Inverted analysis also draws students’ attention to those chords whose function differs from the possibilities inferred from the bass. For instance, the bass line of the opening of Mozart’s Piano Sonata in C Major, K. 279, given in Fig. 2, seems to imply a straightforward tonic expansion (“a”) followed by predominant (“b”) and cadence (“c”). Accordingly, most students correctly infer the opening tonic, the predominant (students typically guess ii6 or ii6/5), and cadential chords.
Figure 2. Mozart, Piano Sonata in C major, K. 279, mm. 1–3, bass line.
However, Mozart’s harmonization of the tonic expanding bass (“a”) is surprising. Students who have learned common tonic-expanding idioms will expect that the opening tonic is expanded with either a V4/2, a viiØ4/3, or IV, options that instructors can demonstrate at the piano. Yet, Mozart apparently eschews all three options by harmonizing the second bass note as a ii6, as reflected in the student analysis and reduction in Fig. 3.
Figure 3. Mozart, Piano Sonata in C major, K. 279, mm. 1–3, student analysis and reduction.
Despite the unusual syntax of this harmonic analysis and the problems it creates for linear reduction (e.g., many students are tempted to read the C5 as a chordal seventh of the supertonic, though this dissonance does not receive clear downward resolution), students who approach the score without thinking through the harmonic possibilities of its bass are unlikely to consider alternative analyses. In contrast, those who take an inverted approach will consider this passage not in a vacuum but in relation to the harmonic idioms suggested by the bass. Such students usually discover an alternative harmonic and linear reduction, in which the ii6 in m. 2 becomes a viiØ4/3 through the arpeggiation in the right hand (see Fig. 4), leading to a second surprise (“the idiom I expected is there after all!”).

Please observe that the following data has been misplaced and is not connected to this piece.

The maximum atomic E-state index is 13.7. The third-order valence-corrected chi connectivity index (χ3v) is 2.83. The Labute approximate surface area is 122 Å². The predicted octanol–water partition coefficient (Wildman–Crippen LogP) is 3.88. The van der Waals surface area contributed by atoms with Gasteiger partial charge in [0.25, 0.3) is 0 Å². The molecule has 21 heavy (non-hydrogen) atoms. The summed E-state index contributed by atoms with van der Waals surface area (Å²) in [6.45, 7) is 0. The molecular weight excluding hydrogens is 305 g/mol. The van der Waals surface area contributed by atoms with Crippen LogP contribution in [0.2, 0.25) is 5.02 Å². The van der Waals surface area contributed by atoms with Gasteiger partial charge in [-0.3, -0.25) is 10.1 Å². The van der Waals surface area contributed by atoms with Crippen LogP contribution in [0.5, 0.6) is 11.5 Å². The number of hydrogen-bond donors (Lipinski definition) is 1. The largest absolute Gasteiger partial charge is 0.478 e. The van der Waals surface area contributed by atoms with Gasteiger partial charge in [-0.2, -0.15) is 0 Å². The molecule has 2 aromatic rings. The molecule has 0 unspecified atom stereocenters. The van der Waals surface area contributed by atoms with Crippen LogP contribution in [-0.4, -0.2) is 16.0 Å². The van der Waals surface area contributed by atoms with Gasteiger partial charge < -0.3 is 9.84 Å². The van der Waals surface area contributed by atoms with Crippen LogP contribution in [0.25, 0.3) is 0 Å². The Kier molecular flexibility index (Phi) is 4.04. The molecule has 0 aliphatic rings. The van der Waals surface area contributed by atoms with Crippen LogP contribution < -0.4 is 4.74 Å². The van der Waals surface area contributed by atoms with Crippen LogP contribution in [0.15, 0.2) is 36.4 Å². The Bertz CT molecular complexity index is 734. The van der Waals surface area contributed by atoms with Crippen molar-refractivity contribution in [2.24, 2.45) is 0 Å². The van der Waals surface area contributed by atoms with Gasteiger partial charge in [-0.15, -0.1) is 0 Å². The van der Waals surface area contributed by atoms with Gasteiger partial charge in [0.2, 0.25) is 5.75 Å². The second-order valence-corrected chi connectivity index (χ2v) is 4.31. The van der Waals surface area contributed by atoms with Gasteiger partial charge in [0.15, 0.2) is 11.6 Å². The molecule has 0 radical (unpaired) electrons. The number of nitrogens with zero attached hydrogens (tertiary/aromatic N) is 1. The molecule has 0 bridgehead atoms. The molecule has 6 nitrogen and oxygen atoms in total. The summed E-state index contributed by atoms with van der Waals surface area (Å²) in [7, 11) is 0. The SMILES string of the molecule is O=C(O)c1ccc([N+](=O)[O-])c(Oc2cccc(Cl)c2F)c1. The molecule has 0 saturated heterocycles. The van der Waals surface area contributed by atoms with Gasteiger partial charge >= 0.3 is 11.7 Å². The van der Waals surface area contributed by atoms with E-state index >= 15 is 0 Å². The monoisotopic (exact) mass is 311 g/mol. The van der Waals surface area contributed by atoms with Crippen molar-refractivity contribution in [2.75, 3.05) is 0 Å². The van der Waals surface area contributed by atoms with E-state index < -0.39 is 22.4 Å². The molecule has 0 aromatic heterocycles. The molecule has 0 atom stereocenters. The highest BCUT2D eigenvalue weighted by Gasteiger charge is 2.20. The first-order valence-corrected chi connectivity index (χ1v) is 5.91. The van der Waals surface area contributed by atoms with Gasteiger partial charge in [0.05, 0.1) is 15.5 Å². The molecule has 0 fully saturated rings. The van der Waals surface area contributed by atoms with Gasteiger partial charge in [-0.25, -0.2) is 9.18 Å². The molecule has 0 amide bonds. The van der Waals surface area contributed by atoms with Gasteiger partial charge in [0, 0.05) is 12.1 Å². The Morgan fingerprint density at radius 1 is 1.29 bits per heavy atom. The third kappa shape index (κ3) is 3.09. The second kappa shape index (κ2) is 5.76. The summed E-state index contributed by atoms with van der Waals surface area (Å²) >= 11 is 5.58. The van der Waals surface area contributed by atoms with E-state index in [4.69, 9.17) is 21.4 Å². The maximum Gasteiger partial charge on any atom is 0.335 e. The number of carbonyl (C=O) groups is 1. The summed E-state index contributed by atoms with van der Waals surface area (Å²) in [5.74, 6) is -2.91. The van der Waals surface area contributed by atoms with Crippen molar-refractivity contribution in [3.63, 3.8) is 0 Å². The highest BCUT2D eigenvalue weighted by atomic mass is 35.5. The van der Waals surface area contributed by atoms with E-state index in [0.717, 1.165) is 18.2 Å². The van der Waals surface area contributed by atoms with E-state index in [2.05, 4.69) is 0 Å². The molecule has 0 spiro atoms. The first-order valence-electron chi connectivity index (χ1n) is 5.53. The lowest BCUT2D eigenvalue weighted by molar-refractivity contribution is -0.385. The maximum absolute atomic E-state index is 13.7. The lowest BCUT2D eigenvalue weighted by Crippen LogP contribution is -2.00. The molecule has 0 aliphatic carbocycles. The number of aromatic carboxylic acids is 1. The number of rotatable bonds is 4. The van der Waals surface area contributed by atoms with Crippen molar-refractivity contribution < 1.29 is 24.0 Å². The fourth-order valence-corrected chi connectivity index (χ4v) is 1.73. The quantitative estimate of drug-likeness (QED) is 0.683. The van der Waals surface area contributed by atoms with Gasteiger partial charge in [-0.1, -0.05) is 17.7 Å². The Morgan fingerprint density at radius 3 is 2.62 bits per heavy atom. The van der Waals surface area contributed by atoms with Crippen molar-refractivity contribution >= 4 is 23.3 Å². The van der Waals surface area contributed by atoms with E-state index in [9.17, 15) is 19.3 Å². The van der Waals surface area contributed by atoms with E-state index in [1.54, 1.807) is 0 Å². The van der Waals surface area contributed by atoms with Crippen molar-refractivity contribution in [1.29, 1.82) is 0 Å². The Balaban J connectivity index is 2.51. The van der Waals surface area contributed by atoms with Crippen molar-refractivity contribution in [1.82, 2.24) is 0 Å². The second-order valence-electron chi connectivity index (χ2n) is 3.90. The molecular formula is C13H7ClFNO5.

Figure 4. Mozart, Piano Sonata in C major, K. 279, mm. 1–3, alternative student analysis and reduction.
Like many pieces of tonal music, this passage seems simple on the surface, but a closer look reveals a complex interaction between bass, harmony, and melody. Focusing attention first on its bass and exploring possible harmonizations enables students to critically compare alternative harmonic and contrapuntal interpretations. Further, students gain understanding of the role expectations play in analysis, including their power to highlight significant features that might otherwise have escaped attention.